The Travels of Lao Ts'an

by Liu E

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Critical Evaluation

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It had become a commonplace for Chinese novels of Liu E’s day to castigate corrupt officials who would do practically anything in return for a bribe. While Liu E acknowledges the harm done by official malfeasance, he focuses on a less obvious but similarly grave betrayal of the public trust: that of the “honest” official who desires fame and promotion rather than mere profit, and whose conscience remains unruffled while he imposes the most Draconian and indiscriminate crackdowns. As one of the most fascinating late nineteenth century scholarly entrepreneurs, whose achievements ranged from shrewd railway investments to the discovery of the Shang Dynasty oracle bone script, Liu E had his share of run-ins with ruthless officials. Yuan Shih-k’ai, for example, used his influence to get the author arrested on trumped-up charges and exiled to Chinese Turkestan. There Liu E died, a victim of official arrogance, in 1909, a short time after completing his novel satirizing the abuse of power.

In Lao Ts’an, Liu E created a protagonist who embodied many of his own values. These included a conviction that traditional Chinese thought contained many insights that one could combine with aspects of Western thought in formulating ways to deal with the crises that China faced in the modern world. Just as Liu E admired the syncretist teachings of the T’ai-ku school, which combined the Three Teachings (Buddhism, Confucianism, and Daoism), Lao Ts’an finds the same ideas, as voiced by a reclusive scholar nicknamed Yellow Dragon, noteworthy. Yellow Dragon promulgates a middle way between the extremes of Europeanized Chinese revolutionaries, who want to sweep away all traditional Chinese ways, and backward-looking traditionalists such as the Boxers, who categorically reject all ideas from the West. Yellow Dragon argues that while the acceptance of certain Western ideas entails the rejection of negative aspects of traditional Chinese thought, China still needs to base its adaptation to global realities on the foundation of the most workable features of its traditional civilization.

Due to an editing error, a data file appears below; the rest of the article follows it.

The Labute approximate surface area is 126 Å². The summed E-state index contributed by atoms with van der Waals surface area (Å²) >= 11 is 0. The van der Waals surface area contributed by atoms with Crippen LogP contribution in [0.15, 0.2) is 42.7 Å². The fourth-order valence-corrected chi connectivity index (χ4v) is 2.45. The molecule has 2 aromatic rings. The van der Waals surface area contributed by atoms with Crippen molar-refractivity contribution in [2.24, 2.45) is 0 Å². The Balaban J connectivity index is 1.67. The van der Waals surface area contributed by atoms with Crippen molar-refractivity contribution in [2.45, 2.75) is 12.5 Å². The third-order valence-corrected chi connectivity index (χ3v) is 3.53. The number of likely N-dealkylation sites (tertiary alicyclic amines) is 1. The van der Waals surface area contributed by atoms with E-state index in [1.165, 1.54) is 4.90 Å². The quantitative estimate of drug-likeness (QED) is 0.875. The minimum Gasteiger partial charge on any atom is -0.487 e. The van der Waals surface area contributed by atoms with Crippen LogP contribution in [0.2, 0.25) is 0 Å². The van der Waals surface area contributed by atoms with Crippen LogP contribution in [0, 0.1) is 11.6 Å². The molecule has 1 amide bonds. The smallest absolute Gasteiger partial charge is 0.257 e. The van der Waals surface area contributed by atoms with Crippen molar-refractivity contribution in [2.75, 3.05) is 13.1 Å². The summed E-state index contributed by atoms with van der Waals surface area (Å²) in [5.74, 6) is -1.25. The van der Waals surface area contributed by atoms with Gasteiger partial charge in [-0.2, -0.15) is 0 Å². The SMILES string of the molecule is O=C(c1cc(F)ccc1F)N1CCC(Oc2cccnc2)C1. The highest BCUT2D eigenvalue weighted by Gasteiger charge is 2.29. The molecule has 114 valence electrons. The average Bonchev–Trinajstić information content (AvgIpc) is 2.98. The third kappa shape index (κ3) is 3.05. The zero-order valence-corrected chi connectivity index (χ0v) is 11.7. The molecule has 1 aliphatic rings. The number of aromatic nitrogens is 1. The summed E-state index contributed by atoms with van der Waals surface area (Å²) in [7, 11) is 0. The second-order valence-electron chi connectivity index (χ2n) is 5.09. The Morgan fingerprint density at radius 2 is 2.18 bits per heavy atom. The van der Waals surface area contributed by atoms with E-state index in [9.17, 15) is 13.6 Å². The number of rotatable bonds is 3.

As an example of a negative aspect of traditional Chinese civilization that should be rejected in favor of a Western approach, Lao Ts’an points to a friend’s Chinese opium lamp. He does not do so to make the point that Chinese should not let themselves become addicted to drugs such as opium, although he quietly warns his friend of opium’s addictive nature and refuses to smoke it whenever some is offered to him; Lao Ts’an instead marvels at the fine workmanship of the opium lamp and laments that China’s lack of patent law means that excellent craftsmanship goes mostly unrewarded in China, in contrast to the situation in the West. In his view, China’s technological backwardness in comparison with the West is, in considerable part, caused by neglect of the need to reward invention and innovation.

Traditional Chinese thought also holds, in the novel, many answers to China’s problems. For example, Lao Ts’an uses his knowledge of the ancient Han Dynasty tracts on flood prevention to persuade key officials to discard the failed river-management policy of widening the Yellow River’s channel, which leads to rapid silt buildup on the riverbed, swollen riverbanks, and the subsequent bursting of dikes. He convinces the officials to adopt instead the wise approach of deepening the river channel through dredging, thereby increasing the speed of water flow and decreasing the amount of silt deposited on the river bed.

Perhaps the most striking aesthetic feature of The Travels of Lao Ts’an is its density of allegorical motifs. The name of the first patient Lao Ts’an cures, Huang Jui-ho, contains the two Chinese characters used for the “Yellow River,” huang and

(This entire section contains 761 words.)

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andho. The sores breaking out all over Huang Jui-ho’s body are an allegory for the breaching of the dikes and flooding of the Yellow River valley. The successful healing of the sores is a reference to the decrease of flooding that occurs once the officials take Lao Ts’an’s advice to dredge the middle of the Yellow River’s channel so as to increase the speed of the water flow. Similarly, a dream that Lao Ts’an has about a huge leaking sailboat on which puzzled helmsmen and a tumultuous crowd are milling about is an allegory for the state of confusion that overcame China in the last years of the Qing Dynasty (1644-1911). The passengers’ violent rejection of Lao Ts’an’s well-meant advice reflects the despair that Liu E sometimes felt about the possibilities of reform in China—a sadly accurate presentiment.

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